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Validator matches DUT signals to simulations

Posted: 02 Oct 2006 ?? ?Print Version ?Bookmark and Share

Keywords:Advantest Corp.? Certimax design validation test system? Semiconductor Test Consortium? PXI standard? PXI Express?

Advantest Corp.'s Certimax design validation test system matches signals from a device under test to simulations. Demonstrated at the recent NI Week show at Austin, Texas, Certimax compares simulation data created during the design phase with events measured at the I/O pins of the physical device. Design teams can use the system for multiple purposes, including rewriting a testbench, debug or adjusting performance targets.

Certimax, shipping now, starts at $130,000 per unit.

'Big iron'
Advantest is best known for its standalone IC production test systems, which sell for millions of dollars per unit. For those "big iron" products, the Japan-based company supports the Semiconductor Test Consortium to leverage open standards.

The Certimax testers are not involved with the STC, as they are not production testers. Certimax was designed to interact with simulation data, and with instruments and testers used in the IC development phase. It leverages the PXI standard and will likely support the PXI Express extension in the future.

Certimax's foundation as a PXI module allows it to interface with other testers, including RF test boards, said Robert Sauer, president of the Advantest America R&D Center. As the PXI Express standard catches on, its use will give the Certimax systems additional headroom, he said.

PXI Express has 6Gbps of system bandwidth and 2Gbps per slot (maximum), compared with 134Mbps of system bandwidth for PXI systems.

Links to tools
The Certimax software can interact with LABView programs called Virtual Instruments.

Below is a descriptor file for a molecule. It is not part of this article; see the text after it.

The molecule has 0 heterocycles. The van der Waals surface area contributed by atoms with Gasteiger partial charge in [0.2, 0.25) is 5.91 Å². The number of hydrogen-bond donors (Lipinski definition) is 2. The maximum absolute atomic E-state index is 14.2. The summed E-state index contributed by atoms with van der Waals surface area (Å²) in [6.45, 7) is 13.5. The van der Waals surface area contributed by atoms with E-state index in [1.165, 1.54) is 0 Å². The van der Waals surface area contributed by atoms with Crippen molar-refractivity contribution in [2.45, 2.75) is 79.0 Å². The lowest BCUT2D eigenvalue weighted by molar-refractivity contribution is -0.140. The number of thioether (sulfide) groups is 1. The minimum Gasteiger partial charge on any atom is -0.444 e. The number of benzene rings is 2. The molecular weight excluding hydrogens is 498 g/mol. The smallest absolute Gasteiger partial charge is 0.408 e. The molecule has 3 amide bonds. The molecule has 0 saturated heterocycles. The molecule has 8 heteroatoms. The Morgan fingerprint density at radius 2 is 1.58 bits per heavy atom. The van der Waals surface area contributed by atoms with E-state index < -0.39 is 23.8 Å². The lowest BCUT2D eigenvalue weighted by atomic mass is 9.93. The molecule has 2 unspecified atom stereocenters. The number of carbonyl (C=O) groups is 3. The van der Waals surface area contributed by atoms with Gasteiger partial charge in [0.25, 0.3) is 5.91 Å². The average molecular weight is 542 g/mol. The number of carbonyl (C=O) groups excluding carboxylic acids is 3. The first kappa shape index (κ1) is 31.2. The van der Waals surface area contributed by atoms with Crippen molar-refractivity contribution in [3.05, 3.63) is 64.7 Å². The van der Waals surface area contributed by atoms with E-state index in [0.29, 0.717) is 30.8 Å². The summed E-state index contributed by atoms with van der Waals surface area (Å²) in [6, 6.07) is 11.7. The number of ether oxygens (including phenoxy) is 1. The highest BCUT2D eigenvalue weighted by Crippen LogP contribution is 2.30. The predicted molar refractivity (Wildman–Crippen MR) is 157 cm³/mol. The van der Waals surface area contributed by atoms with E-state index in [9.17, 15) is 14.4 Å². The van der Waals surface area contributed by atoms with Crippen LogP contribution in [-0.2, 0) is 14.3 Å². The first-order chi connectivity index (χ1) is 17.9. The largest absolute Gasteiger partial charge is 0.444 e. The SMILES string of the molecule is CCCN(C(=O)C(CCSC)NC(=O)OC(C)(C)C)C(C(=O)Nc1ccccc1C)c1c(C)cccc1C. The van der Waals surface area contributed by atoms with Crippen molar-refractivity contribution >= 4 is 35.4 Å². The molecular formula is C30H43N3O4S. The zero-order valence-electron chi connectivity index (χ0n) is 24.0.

"Event-based testing is more flexible, and it provides direct links to the EDA tools," said Paul Rowbottom, senior marketing manager at the Advantest America R&D Center. "At the same time, it maintains the full ATE pin electronics in a system the size of a PXI chassis."

The Certimax system tops out at 125MHz for both data and clock signaling, and it can test up to 45 different clock domains with deterministic results, according to Advantest. The entry-level system can handle 128 pins from the device under test. By staying with an air-cooled chassis, Certimax can be taken up to the 400-500MHz performance range eventually, Sauer said.

The test system reads simulations at the file level using the standard Value Change Dump format, which is supported by all the major simulation programs.

Certimax supports functional verification and debug. There is no need to translate simulation data.

On top of that
At NI Week, Jerry Katz, manager of test technology at Advantest, demonstrated Certimax's capabilities. Each pin has its own time base, supporting multiple buses with different frequencies on the DUT. "This can do all that a cycle-based tester can do, and on top of that, all the things that an event-based tester can do," Katz said.

- David Lammers
EE Times

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